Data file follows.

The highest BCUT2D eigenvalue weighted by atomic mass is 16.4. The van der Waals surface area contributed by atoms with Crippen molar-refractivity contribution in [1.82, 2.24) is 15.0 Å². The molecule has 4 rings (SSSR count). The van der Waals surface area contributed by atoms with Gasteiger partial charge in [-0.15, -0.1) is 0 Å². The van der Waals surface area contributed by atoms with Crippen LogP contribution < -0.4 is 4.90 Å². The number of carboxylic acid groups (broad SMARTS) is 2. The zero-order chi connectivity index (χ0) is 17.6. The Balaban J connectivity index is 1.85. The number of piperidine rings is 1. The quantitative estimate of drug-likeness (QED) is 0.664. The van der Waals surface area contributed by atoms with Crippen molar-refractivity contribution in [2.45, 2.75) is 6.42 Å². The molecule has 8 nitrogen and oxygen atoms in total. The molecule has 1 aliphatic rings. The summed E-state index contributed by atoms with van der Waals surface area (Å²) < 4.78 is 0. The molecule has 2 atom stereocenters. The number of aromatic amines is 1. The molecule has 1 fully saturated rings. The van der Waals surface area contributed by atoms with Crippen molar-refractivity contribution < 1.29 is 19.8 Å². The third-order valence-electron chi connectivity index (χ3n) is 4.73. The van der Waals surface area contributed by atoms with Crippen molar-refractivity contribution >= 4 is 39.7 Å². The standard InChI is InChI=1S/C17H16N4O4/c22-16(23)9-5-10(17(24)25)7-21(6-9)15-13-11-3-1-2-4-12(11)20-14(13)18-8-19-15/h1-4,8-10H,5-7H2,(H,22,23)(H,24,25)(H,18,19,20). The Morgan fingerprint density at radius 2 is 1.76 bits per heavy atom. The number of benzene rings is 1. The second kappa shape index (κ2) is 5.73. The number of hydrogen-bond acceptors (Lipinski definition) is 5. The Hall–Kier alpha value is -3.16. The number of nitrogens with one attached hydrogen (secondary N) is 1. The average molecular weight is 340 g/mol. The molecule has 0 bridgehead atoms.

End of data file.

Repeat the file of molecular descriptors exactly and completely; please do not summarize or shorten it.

The highest BCUT2D eigenvalue weighted by atomic mass is 16.4. The van der Waals surface area contributed by atoms with Crippen molar-refractivity contribution in [1.82, 2.24) is 15.0 Å². The molecule has 4 rings (SSSR count). The van der Waals surface area contributed by atoms with Gasteiger partial charge in [-0.15, -0.1) is 0 Å². The van der Waals surface area contributed by atoms with Crippen LogP contribution < -0.4 is 4.90 Å². The number of carboxylic acid groups (broad SMARTS) is 2. The zero-order chi connectivity index (χ0) is 17.6. The Balaban J connectivity index is 1.85. The number of piperidine rings is 1. The quantitative estimate of drug-likeness (QED) is 0.664. The van der Waals surface area contributed by atoms with Crippen molar-refractivity contribution in [2.45, 2.75) is 6.42 Å². The molecule has 8 nitrogen and oxygen atoms in total. The molecule has 1 aliphatic rings. The summed E-state index contributed by atoms with van der Waals surface area (Å²) < 4.78 is 0. The molecule has 2 atom stereocenters. The number of aromatic amines is 1. The molecule has 1 fully saturated rings. The van der Waals surface area contributed by atoms with Crippen molar-refractivity contribution < 1.29 is 19.8 Å². The third-order valence-electron chi connectivity index (χ3n) is 4.73. The van der Waals surface area contributed by atoms with Crippen molar-refractivity contribution >= 4 is 39.7 Å². The standard InChI is InChI=1S/C17H16N4O4/c22-16(23)9-5-10(17(24)25)7-21(6-9)15-13-11-3-1-2-4-12(11)20-14(13)18-8-19-15/h1-4,8-10H,5-7H2,(H,22,23)(H,24,25)(H,18,19,20). The Morgan fingerprint density at radius 2 is 1.76 bits per heavy atom. The number of benzene rings is 1. The second kappa shape index (κ2) is 5.73. The number of hydrogen-bond acceptors (Lipinski definition) is 5. The Hall–Kier alpha value is -3.16. The number of nitrogens with one attached hydrogen (secondary N) is 1. The average molecular weight is 340 g/mol. The molecule has 0 bridgehead atoms.